What is Rice Candy?
Rice candy is a type of candy made with a base ingredient of rice, typically in the form of glutinous rice flour or sweet rice flour. Numerous variations on this sweet treat are eaten across Asia, with Japan, Korea, and China all producing traditional rice candies. One of the most popular forms of this candy is Botan Rice Candy in Japan, manufactured by JFC International, Incorporated. This candy is widely distributed beyond the borders of Japan, and it is often available in Asian markets and specialty candy stores.
The ingredients in rice candy vary, depending on the nation of origin. At a minimum, the candy is made with glutinous rice flour, sugar, and water. Colorings and flavorings are often added, and the candy is usually soft and chewy in texture, with a subtle flavor. Many manufacturers go light on the sugar, reflecting a preference for lightly sweetened candies in Asia. The rice itself is also naturally sweet, and too much added sugar will create a cloying flavor.
Many types of rice candy are designed to be eaten fresh as they are made. Other producers slice their candy into small chunks and wrap the chunks in rice paper for packaging and shipping. The rice paper wrapper keeps the candy from getting too moist, and prevents the candies in a package from sticking to each other. It is also edible, although some people are unaware of this, and they may struggle to peel the rice paper wrappers away from the gummy candy.
In addition to Botan Rice Candy, another popular style of rice candy is dragon's beard candy, which is made from pulled sugar which is rolled in rice flour to prevent the sugar strands from sticking together. The candy is typically wrapped around a nut filling such as crushed peanuts. Dragon's beard candy is very popular in China and Korea, where it is often served fresh at markets and fairs.
Most rice candy is safe for vegans and people who are gluten-intolerant, making it a relatively safe treat to have around the house. However, it is a good idea to read the candy's packaging, as each producer uses different ingredients. If you happen to live in an area where this candy is produced, you might want to take a factory tour, as the process of candy making is quite interesting, and the opportunity to taste packaged candy in fresh form can be a real eye-opener.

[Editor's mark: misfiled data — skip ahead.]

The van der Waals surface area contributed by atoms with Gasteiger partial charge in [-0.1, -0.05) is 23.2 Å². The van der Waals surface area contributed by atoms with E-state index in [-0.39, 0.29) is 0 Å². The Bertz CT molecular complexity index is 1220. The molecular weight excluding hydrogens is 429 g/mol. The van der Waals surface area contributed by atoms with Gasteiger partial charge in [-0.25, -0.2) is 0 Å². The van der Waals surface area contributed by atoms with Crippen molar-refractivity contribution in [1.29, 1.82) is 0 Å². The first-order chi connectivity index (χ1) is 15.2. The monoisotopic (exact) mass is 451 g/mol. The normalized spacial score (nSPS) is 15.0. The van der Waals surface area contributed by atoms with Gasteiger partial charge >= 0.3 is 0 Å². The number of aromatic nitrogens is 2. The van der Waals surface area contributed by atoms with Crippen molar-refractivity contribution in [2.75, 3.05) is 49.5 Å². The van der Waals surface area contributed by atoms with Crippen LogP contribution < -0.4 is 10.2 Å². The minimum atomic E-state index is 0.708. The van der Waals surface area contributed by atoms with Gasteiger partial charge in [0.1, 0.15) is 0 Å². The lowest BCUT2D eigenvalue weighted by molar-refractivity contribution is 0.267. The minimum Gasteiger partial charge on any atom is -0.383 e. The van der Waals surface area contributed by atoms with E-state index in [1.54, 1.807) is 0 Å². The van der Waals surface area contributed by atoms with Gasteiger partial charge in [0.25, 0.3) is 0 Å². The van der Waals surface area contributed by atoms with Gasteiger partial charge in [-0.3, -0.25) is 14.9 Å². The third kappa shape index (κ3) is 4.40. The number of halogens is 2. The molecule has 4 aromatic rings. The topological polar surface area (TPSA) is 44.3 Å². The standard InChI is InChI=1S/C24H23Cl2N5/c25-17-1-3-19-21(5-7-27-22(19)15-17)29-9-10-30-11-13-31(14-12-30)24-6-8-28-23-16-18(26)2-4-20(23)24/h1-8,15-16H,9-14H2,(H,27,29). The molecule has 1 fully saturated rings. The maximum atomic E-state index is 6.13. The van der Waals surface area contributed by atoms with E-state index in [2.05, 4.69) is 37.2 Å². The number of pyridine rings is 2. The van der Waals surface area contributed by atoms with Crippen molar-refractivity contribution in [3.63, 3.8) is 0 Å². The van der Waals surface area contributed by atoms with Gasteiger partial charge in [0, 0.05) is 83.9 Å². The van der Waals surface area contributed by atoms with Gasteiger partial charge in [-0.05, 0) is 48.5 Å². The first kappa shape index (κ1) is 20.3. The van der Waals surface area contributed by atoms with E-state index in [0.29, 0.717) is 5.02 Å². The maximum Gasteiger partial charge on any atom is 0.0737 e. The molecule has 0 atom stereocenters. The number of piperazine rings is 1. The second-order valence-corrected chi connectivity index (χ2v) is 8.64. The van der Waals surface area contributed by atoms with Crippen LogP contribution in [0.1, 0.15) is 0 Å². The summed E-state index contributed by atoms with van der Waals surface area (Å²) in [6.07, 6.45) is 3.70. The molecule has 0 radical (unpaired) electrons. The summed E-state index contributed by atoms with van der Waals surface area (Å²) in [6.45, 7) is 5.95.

I have triplets at home so as you can imagine I try to cut down on their sugar intake as much as possible. I found a box of rice candy in the Asian department of my grocery store and asked my children to taste it when I got home.
Of course they were excited at first but after removing the outer wrapper and sticking the candy in their mouths they all ran to the trash can to spit it out. They told me the candy was stale and that part of the wrapper was stuck to it.
Word to the wise, if you ever buy rice candy for your children be sure to tell them that the inner wrapper is supposed to melt in their mouths with the fruit candy, otherwise you may end up eating the whole box yourself, like I did.
@whitesand - Rice candy is somewhat like taffy except it's not as chewy which is good for those of us with fillings in our teeth. I live in Hawaii and here we can purchase it fresh all the time so it's always soft, but it does get a little crunchier if you let it sit for a while and it starts to act more like a jelly bean.
Japanese rice candy has only one flavor that I know of and that's a mild sweet citrus taste of lemon and orange. I think the old fashioned candy was originally made without the citrus flavorings. But it's a very subtle flavor and won't jump out at you the way the juice from a Skittles candy does.
I buy sugar free candy all the time. I can't believe I've never heard of rice candy before now. It sounds very similar to taffy. Does it also come in a variety of flavors?
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